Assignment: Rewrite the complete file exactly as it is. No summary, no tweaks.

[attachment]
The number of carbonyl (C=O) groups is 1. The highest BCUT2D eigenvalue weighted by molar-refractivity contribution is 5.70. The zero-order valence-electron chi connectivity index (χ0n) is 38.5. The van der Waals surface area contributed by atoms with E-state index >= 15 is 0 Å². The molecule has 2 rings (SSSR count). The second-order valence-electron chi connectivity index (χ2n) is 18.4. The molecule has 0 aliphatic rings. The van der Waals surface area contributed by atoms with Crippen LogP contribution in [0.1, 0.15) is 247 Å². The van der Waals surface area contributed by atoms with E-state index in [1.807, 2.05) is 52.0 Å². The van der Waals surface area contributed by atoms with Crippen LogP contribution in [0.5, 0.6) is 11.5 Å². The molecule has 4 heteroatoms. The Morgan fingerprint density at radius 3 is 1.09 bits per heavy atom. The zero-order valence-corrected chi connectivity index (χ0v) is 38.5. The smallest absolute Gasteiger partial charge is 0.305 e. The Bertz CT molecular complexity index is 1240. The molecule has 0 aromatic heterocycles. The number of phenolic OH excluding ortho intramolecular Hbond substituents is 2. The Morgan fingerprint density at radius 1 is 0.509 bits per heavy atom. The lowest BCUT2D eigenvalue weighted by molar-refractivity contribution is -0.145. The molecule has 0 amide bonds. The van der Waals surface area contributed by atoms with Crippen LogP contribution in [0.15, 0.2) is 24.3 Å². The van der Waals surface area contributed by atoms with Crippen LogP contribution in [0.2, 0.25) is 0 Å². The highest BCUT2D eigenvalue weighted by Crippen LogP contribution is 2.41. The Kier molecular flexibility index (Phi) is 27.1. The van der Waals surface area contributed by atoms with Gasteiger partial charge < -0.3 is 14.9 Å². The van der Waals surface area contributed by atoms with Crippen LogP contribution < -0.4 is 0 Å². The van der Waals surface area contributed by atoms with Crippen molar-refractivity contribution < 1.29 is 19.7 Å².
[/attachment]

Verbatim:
The number of carbonyl (C=O) groups is 1. The highest BCUT2D eigenvalue weighted by molar-refractivity contribution is 5.70. The zero-order valence-electron chi connectivity index (χ0n) is 38.5. The van der Waals surface area contributed by atoms with E-state index >= 15 is 0 Å². The molecule has 2 rings (SSSR count). The second-order valence-electron chi connectivity index (χ2n) is 18.4. The molecule has 0 aliphatic rings. The van der Waals surface area contributed by atoms with Crippen LogP contribution in [0.1, 0.15) is 247 Å². The van der Waals surface area contributed by atoms with E-state index in [1.807, 2.05) is 52.0 Å². The van der Waals surface area contributed by atoms with Crippen LogP contribution in [0.5, 0.6) is 11.5 Å². The molecule has 4 heteroatoms. The Morgan fingerprint density at radius 3 is 1.09 bits per heavy atom. The zero-order valence-corrected chi connectivity index (χ0v) is 38.5. The smallest absolute Gasteiger partial charge is 0.305 e. The Bertz CT molecular complexity index is 1240. The molecule has 0 aromatic heterocycles. The number of phenolic OH excluding ortho intramolecular Hbond substituents is 2. The Morgan fingerprint density at radius 1 is 0.509 bits per heavy atom. The lowest BCUT2D eigenvalue weighted by molar-refractivity contribution is -0.145. The molecule has 0 amide bonds. The van der Waals surface area contributed by atoms with Crippen LogP contribution in [0.15, 0.2) is 24.3 Å². The van der Waals surface area contributed by atoms with Crippen LogP contribution in [0.2, 0.25) is 0 Å². The highest BCUT2D eigenvalue weighted by Crippen LogP contribution is 2.41. The Kier molecular flexibility index (Phi) is 27.1. The van der Waals surface area contributed by atoms with Gasteiger partial charge < -0.3 is 14.9 Å². The van der Waals surface area contributed by atoms with Crippen LogP contribution < -0.4 is 0 Å². The van der Waals surface area contributed by atoms with Crippen molar-refractivity contribution < 1.29 is 19.7 Å².